According to GRI Sustainability Guidelines (G4), sustainability reporting is defined as “a process that assists companies in setting goals, measuring performance and managing change towards a sustainable global economy, one that combines long term profitability with social responsibility and environmental care. Sustainability reporting mainly through but not limited to a sustainability report, is the key platform for communicating the company’s economic, environmental, social and governance performance, reflecting positive and negative impacts”.

What is integrated reporting?

As defined by The International Integrated Reporting Council (IIRC), ‘Integrated reporting is concise communication about how an organization’s strategy, governance, performance and prospects, in the context of its external environment, lead to the creation of value in the short, medium and long term’.

What are the main challenges companies can face as they seek to drive the effective integration of sustainability issues into their annual reporting process?

The most significant challenge companies can face is establishing the right internal cultural mind-set. Many employees in the management team don’t see the link between sustainability and financial performance. Mostly the finance department is not convinced of the need to move to an integrated report, as the majority of investors don’t seem to care. Companies have a challenge in getting the different departments together to place their interests in one report: the communications department wants a good story, the sustainability division wants to focus on the sustainability context, while the finance department wants to stick to the numbers.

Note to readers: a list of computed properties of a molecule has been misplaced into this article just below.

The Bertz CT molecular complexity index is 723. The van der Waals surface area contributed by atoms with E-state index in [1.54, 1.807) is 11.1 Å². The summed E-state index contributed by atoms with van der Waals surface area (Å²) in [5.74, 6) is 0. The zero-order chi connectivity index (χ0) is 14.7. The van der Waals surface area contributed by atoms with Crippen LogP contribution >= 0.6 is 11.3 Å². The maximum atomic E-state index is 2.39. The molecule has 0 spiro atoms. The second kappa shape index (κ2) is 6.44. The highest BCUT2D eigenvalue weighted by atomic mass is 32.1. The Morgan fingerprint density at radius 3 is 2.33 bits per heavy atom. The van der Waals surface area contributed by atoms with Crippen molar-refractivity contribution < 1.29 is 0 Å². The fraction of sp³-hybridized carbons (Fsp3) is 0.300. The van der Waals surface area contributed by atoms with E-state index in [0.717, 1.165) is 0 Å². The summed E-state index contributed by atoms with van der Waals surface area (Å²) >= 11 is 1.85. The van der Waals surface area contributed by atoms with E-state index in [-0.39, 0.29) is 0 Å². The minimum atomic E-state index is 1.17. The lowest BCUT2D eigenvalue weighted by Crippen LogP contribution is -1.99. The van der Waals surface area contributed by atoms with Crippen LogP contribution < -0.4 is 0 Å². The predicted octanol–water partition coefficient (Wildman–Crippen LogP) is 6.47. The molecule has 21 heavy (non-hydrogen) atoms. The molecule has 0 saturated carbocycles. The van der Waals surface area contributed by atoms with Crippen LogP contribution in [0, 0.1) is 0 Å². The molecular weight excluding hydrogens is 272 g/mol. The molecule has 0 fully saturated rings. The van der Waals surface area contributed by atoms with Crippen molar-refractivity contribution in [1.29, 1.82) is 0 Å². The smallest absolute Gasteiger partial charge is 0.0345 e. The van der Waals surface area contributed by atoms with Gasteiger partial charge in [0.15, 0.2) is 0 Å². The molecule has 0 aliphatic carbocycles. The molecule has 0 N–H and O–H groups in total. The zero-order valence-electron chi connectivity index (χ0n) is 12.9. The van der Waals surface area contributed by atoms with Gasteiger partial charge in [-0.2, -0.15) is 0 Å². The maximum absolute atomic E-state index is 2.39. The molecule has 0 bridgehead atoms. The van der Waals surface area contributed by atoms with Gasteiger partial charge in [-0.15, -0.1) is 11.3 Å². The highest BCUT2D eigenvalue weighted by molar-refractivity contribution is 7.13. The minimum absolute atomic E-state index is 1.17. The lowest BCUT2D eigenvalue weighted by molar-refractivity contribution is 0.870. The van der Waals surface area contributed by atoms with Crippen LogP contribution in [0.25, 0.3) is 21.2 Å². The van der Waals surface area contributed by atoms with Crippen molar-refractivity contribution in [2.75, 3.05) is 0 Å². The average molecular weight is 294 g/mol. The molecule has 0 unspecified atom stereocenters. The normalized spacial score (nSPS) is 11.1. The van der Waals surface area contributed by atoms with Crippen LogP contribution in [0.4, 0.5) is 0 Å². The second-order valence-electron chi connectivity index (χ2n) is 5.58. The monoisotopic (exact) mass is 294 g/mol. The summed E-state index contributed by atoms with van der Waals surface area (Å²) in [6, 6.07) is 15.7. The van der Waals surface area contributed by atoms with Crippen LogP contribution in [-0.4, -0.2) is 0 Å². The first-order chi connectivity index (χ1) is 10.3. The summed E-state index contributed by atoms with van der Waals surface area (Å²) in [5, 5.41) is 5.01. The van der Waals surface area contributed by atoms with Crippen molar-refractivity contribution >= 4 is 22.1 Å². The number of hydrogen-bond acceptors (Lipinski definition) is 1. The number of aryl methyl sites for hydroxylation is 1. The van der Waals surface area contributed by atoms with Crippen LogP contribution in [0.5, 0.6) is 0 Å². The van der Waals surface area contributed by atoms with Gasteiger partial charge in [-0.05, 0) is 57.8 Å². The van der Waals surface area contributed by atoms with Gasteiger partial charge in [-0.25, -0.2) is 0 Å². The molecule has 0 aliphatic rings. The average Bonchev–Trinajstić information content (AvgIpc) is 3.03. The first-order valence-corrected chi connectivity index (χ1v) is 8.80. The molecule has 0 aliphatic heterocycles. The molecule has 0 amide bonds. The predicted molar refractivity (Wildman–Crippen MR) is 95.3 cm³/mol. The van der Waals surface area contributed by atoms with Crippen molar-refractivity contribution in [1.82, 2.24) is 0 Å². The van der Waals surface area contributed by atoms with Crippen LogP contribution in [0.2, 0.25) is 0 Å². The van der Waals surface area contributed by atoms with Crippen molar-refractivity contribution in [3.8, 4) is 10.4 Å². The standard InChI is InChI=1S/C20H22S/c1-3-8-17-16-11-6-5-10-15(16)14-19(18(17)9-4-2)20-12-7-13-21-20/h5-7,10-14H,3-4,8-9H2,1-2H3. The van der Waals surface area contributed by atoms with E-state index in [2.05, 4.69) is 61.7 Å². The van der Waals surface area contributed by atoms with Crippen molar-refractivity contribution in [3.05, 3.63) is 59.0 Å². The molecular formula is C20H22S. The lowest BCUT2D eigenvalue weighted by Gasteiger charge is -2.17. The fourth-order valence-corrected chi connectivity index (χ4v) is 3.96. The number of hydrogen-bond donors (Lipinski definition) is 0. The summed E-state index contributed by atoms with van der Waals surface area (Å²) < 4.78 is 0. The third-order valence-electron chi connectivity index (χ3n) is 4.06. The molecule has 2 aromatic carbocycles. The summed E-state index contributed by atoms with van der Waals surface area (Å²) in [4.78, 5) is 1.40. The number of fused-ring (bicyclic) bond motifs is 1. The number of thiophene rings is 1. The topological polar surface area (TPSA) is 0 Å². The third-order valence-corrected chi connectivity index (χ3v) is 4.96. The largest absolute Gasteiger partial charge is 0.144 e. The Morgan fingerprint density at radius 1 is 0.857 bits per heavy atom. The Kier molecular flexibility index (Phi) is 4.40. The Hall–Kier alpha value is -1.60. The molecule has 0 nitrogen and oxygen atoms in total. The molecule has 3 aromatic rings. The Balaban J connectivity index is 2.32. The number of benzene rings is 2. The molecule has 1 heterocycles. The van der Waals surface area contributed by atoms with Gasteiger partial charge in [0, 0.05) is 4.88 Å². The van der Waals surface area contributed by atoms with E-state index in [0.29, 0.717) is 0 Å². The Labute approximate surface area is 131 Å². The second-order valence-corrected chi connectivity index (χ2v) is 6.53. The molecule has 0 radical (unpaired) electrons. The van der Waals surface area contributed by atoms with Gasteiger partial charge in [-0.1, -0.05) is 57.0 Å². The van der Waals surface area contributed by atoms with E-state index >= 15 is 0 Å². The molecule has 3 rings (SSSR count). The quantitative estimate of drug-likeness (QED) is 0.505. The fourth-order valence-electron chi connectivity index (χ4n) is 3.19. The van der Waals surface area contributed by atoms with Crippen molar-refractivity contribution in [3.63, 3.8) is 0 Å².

Past Events

November 1, 2018

Transforming Business Culture in the Business Sector of Pakistan

Hosted by: CERB and PwC Pakistan (A.F. Feroguson and Co.)

October 30, 2018

Transforming Business Culture in the Business Sector of Pakistan

Hosted by: CERB and PwC Pakistan (A.F. Feroguson and Co.)

Upcoming Events

Publications

Publication

Transforming Business Culture in the Business Sector of Pakistan

By: A. F. Ferguson & Co. (a member firm of PricewaterhouseCoopers), Javeria Ameen (CERB), Nazish Shekha (CERB)

Publication

From Transparency to Performance, Industry-Based Sustainability Reporting on Key Issues

By: The Initiative for Responsible Investment

Publication

Corporate Culture and Role of Boards

By: Financial Reporting Council

Publication

Our Common Future

By: World Commission on Environment and Development (WCED)